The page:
Jaime Cummings (NYS IPM-CCE) reports that northern corn rootworm beetle numbers are getting high in some areas. She found a very bad patch of corn leaf aphid and the corn that was covered in sooty molds from the honey dew. Jaime also found very low levels of northern corn leaf blight in field corn. There are two soybean fields in Tompkins County that had high infestations of northern stem canker as well as frogeye leaf spot. Jaime discovered low levels of soybean vein necrosis virus and Cercospora leaf blight in those same fields. She is still finding moderate Japanese beetle and grasshopper damage in soybean fields. Stalk borer damage was prevalent in some hemp fields in Tompkins county, along with low fungal leaf blights and low vascular wilts (Fusarium wilt). She reports plenty of fields with unmanaged herbicide resistant marestail in Tompkins county.
Ken Wise (NYS IPM-CCE): reports finding a moderate amount of gray leaf spot in Dutchess County. He also reports finding Cercospora leaf blight and downy mildew in soybeans.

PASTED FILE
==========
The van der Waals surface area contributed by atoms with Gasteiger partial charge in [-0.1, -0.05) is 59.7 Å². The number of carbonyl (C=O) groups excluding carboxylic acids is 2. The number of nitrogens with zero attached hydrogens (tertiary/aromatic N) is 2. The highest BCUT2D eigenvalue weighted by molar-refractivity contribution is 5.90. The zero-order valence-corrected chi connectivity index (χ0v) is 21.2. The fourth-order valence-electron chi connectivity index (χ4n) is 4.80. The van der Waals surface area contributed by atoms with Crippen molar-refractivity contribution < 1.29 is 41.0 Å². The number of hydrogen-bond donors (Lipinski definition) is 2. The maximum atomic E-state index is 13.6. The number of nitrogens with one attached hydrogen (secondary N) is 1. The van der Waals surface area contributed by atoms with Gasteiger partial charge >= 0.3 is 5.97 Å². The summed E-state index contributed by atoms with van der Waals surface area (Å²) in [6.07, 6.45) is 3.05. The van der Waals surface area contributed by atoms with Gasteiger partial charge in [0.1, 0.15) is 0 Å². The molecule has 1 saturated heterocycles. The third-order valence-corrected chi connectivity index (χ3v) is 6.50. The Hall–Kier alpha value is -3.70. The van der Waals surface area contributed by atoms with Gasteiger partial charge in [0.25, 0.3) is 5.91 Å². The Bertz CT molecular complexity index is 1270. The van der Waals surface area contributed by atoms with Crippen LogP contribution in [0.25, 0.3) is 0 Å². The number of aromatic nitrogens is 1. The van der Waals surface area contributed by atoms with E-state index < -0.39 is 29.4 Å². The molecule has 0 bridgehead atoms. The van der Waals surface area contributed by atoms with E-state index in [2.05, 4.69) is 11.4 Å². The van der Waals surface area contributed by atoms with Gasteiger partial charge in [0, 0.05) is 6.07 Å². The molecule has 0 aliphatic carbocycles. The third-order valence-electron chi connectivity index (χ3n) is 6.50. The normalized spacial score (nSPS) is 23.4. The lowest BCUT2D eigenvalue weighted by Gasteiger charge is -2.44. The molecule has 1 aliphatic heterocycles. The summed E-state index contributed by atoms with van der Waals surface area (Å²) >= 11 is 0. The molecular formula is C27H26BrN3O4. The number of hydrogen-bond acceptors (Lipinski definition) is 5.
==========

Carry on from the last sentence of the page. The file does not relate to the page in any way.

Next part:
House Flies in Dairy Barns
Housefly populations in dairy barns are going to start increasing as the nights start to get cooler, because inside the barn is warmer than outside. While houseflies do not bite, they do annoy cattle and can transmit diseases.
Remember that SANITATION is the key to reducing fly populations around the barns. ANY AREA that has moist organic matter rotting on the ground like: hay, feed and straw can produce thousands of flies. This week I looked at an area that had hay laying on the ground near a waterer at the edge of a pasture near the barn. I took subsamples in an area of about 200 square feet, and there was an average of 25 maggots and pupae per square foot. That is close to 5,000 flies produced from that small area next to the barn. Unfortunately, I have seen it even higher than that in other cases. Houseflies are attracted to feed that might be on the ground in the barn.